Fr. Tennant Wright, SJ, remembers how gentle, annoying, playful, thoughtful, tough, and caring his fishing buddy and friend Fr. Philip Oliger, SJ, (1904 - 1986) could be.
I once threatened to throw him out of a rowboat into a chill mountain lake. No one could irritate me with his calm and kind and telling word like old Phil. He crossed the old Jordan to be with God sixteen years ago, but he walks with me still by mountain trout streams, through my days in China, whenever I talk with a student or go to confession or preside at the liturgy or act in any priestly or Christian or human way. Whenever I am angry or meet passion in any form anywhere, I remember him commenting after one of my outbursts that "Passion is the sign that we are alive."
I had promised to write a few words about Fr. Phil Oliger, SJ, whom I chose as my confessor. I kept putting it off. But one night I awoke thinking that I owe him this, some scatterings about the mystery of the man, like his silences when I would expect him to speak or like the old photo he treasured by his bed, a photo of someone neither family nor friends could identify after Phil's death.
A few years before Phil died, an Asian student at Santa Clara University interviewed him. She felt drawn to the man, and not just because he appreciated Asia and endured critical years of his life there. The young had a fondness for him and he for them. He spoke their language—or anyone's for that matter, the old, the young, the really young. Among other nutty wisdoms, he said that all babies understood Chinese and would whisper Chinese into their ears. The student wrote about an attitude in him "of reserve and toughness, intermingled with a sense of geniality which reveals someone who has suffered trying human experiences." No surprise, either the gentleness or the toughness.
Except for the usual childhood disappointments and illnesses, his youth held happiness and warmth for this sixth of eight children. His sister, Jo, recalls how close Phil was with his family, close enough to split his head open the day before his First Communion trying to "follow the leader" in the steps of his two older brothers. The Oliger family lived two miles from church and two miles from school. Each day Phil and some of his siblings walked to Mass, then home for breakfast, then to school, home for lunch, back to school, and home again. That's twelve miles walking and talking, plus the hours studying and playing together.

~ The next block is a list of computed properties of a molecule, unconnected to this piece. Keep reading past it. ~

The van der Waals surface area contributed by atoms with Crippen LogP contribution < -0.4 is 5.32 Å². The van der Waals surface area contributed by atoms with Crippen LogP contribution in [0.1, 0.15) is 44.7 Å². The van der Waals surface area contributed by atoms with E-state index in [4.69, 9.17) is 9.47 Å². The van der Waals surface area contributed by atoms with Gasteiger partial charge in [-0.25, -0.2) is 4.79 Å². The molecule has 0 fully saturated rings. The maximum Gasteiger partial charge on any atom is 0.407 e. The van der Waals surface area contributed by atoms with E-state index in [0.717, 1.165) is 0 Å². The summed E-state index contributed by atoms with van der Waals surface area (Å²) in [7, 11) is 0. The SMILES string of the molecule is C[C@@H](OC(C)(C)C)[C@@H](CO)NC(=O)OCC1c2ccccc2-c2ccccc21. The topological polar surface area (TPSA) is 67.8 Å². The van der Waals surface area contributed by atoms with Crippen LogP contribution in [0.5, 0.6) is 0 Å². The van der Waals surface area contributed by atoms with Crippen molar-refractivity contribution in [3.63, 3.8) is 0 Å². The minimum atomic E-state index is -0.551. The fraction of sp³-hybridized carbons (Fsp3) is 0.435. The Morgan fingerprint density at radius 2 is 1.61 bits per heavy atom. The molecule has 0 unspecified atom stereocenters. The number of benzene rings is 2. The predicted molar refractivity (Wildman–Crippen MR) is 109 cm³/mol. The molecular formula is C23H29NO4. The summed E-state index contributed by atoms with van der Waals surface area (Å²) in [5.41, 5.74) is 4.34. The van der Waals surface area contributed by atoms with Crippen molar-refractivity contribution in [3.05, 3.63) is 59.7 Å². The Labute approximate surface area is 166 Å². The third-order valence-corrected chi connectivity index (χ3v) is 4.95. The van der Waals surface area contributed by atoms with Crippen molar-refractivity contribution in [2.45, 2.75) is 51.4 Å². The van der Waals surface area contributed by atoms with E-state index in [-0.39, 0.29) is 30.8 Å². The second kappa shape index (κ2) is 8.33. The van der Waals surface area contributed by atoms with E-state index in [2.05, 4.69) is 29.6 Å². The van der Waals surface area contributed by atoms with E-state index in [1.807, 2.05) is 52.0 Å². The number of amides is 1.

In the winter the three boys and their father hunted. But the warmer seasons, when the trout were rising--those were magic days. I am a fisherman, not adept, but I know an expert when I see one. Phil was the finest dry fly fisherman I have ever met. He could wade into a gin-clear stream, floating a fly down riffles and around boulders, settling it on a glass-slick pool. He could drop the tiny feathered hook with the lightness of the insect it imitated within six inches of a trout. Phil caught fish, even when they weren't biting.
Phil fished and hunted with his brothers. He spent easy time with his sisters. Some priests are never comfortable with women, always on edge or on stage or on guard. Not Phil. He had a healthy affection for women and they for him. Many cherished him as friend and priest and confidant who sent flowers on their birthdays. For years he was a resident counselor in one of Santa Clara's women's halls. His relations with them and later with many as alumnae were enviable and imitable.
Phil would call his sister "Knucklehead" when she messed up. Like the Chinese, he gave nicknames, a sign of affection, though often a mixed blessing for the person named. He named one student "Hoofer" because he danced well, another "Squash" because the word sounded like her name. Phil called one of his dearest friends "Doc" but renamed her "Double Doc" after she earned a second doctorate. Phil's Jesuit classmate, Fr. Pat Donohoe, was the "Holy Innocent," since he was the youngest in the class. Pat called Phil "Pop," since he was the oldest. I called him "Shen Fu," the revered title for a priest in old China.
For Phil, renaming had a touch of the sacred, like the biblical name changes: Simon to Peter, Saul to Paul. To be named anew by him was an honor. He celebrated the liturgy late each morning with a small group of students. For those fortunate enough to join him it was an unforgettable ritual. He was reverent but not stiff, personal but not maudlin. One student remembers: "He'd invoke our names with the names of the saints. We were really participating in the celebration, sharing in all the readings and helping to elevate the offering. We weren't separated from what was happening on the altar."